4) Future Prospects

The concluding chapter of the National Action Charter which is titled “Future Prospects,” states that “this Charter, which has won concurrence of all on its content, both the government and people, and bearing in mind that it represents a future action document for the country, and that activating the thoughts contained therein require certain constitutional amendments. That requires:

First: Name of the State of Bahrain. The constitutional amendment specifies the official name of the State of Bahrain in the manner agreed upon by the Amir and his people.

Second: Legislative Power: The provisions of Chapter Two of Part Four of the Constitution, pertaining to the legislative power, shall be amended to conform to the global democratic and constitutional developments, to establish a bicameral parliament. The first chamber is elected via direct and free public election, whereby the citizens elect their deputies, and it is vested with the legislative tasks. The second is an appointed chamber that comprises those of knowledge and experience to utilize their opinions in what the shura (consultation) requires in terms of knowledge and experience.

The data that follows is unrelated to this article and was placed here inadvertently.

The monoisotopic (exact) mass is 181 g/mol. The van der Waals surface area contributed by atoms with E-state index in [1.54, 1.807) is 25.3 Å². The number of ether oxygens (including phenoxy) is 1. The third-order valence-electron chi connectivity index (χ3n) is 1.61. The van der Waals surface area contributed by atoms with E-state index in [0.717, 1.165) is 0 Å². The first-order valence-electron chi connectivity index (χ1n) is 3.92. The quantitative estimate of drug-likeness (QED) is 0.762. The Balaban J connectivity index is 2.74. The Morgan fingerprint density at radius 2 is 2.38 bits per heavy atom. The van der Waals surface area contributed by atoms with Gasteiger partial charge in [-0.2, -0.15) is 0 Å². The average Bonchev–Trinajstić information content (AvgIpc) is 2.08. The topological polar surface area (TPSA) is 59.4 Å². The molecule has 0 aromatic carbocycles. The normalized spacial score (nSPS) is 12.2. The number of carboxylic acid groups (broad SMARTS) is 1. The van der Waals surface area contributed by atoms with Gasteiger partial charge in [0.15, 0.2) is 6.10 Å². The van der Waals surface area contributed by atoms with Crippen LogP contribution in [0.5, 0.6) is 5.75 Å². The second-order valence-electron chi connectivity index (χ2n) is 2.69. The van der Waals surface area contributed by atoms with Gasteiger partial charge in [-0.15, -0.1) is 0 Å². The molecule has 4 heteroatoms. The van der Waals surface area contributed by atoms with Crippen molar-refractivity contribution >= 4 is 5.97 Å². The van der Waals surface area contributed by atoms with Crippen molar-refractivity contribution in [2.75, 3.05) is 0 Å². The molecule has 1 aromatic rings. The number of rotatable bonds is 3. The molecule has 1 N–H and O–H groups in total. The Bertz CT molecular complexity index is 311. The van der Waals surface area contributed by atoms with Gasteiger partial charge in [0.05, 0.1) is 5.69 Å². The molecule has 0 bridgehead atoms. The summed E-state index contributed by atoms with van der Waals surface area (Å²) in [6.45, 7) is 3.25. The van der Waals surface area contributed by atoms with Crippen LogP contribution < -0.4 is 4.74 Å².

Laws shall be passed in the manner prescribed in the Constitution, in accordance with the constitutional rules and norms that are practiced in the inveterate (modern) democracies.”

After this brief review of certain provisions of the National Action Charter, dealing with the system of government and parliamentary life, we will now briefly review the referendum in terms of its importance and legal nature, in order to establish the importance and the binding legal nature of the public referendum held on 14 & 15 February 2001, in which the people of Bahrain overwhelmingly approved the National Action Charter, by high percentage of 98.4%.

Second: Referendum

Jurists of constitutional law differentiate between three types of referendums, namely:

Personal Referendum: That means the public are asked to give their opinions on whether to elect, or not, a person in particular, as head of state. Some constitutional experts call this type of referendum as “presidential” (referendum on the president). This process is initiated usually by the person who has actual power in the state, seeking to ask the people to appoint him as a president, and to exclude his rivals or to chose between him and others.